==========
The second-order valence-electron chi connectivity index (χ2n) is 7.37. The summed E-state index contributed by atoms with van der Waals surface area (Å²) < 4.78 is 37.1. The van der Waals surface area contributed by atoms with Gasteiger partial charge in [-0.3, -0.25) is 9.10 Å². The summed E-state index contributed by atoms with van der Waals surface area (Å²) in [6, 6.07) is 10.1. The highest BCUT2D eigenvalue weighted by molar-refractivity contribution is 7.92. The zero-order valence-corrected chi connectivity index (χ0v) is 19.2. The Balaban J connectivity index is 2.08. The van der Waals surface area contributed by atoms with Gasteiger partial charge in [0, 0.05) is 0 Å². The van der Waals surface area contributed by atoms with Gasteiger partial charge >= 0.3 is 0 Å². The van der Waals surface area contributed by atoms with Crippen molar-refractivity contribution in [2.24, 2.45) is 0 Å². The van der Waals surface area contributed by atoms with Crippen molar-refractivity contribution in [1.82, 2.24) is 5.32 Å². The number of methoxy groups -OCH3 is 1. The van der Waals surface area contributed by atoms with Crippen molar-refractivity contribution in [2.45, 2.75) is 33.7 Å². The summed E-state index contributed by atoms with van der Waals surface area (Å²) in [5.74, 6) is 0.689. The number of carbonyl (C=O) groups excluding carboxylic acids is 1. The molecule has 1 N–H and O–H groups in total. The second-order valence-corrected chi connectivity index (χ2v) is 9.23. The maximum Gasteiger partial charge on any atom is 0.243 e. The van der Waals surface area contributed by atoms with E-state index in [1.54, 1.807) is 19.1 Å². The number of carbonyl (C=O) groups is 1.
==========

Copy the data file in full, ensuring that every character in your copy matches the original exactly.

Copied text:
The second-order valence-electron chi connectivity index (χ2n) is 7.37. The summed E-state index contributed by atoms with van der Waals surface area (Å²) < 4.78 is 37.1. The van der Waals surface area contributed by atoms with Gasteiger partial charge in [-0.3, -0.25) is 9.10 Å². The summed E-state index contributed by atoms with van der Waals surface area (Å²) in [6, 6.07) is 10.1. The highest BCUT2D eigenvalue weighted by molar-refractivity contribution is 7.92. The zero-order valence-corrected chi connectivity index (χ0v) is 19.2. The Balaban J connectivity index is 2.08. The van der Waals surface area contributed by atoms with Gasteiger partial charge in [0, 0.05) is 0 Å². The van der Waals surface area contributed by atoms with Gasteiger partial charge >= 0.3 is 0 Å². The van der Waals surface area contributed by atoms with Crippen molar-refractivity contribution in [2.24, 2.45) is 0 Å². The van der Waals surface area contributed by atoms with Crippen molar-refractivity contribution in [1.82, 2.24) is 5.32 Å². The number of methoxy groups -OCH3 is 1. The van der Waals surface area contributed by atoms with Crippen molar-refractivity contribution in [2.45, 2.75) is 33.7 Å². The summed E-state index contributed by atoms with van der Waals surface area (Å²) in [5.74, 6) is 0.689. The number of carbonyl (C=O) groups excluding carboxylic acids is 1. The molecule has 1 N–H and O–H groups in total. The second-order valence-corrected chi connectivity index (χ2v) is 9.23. The maximum Gasteiger partial charge on any atom is 0.243 e. The van der Waals surface area contributed by atoms with E-state index in [1.54, 1.807) is 19.1 Å². The number of carbonyl (C=O) groups is 1.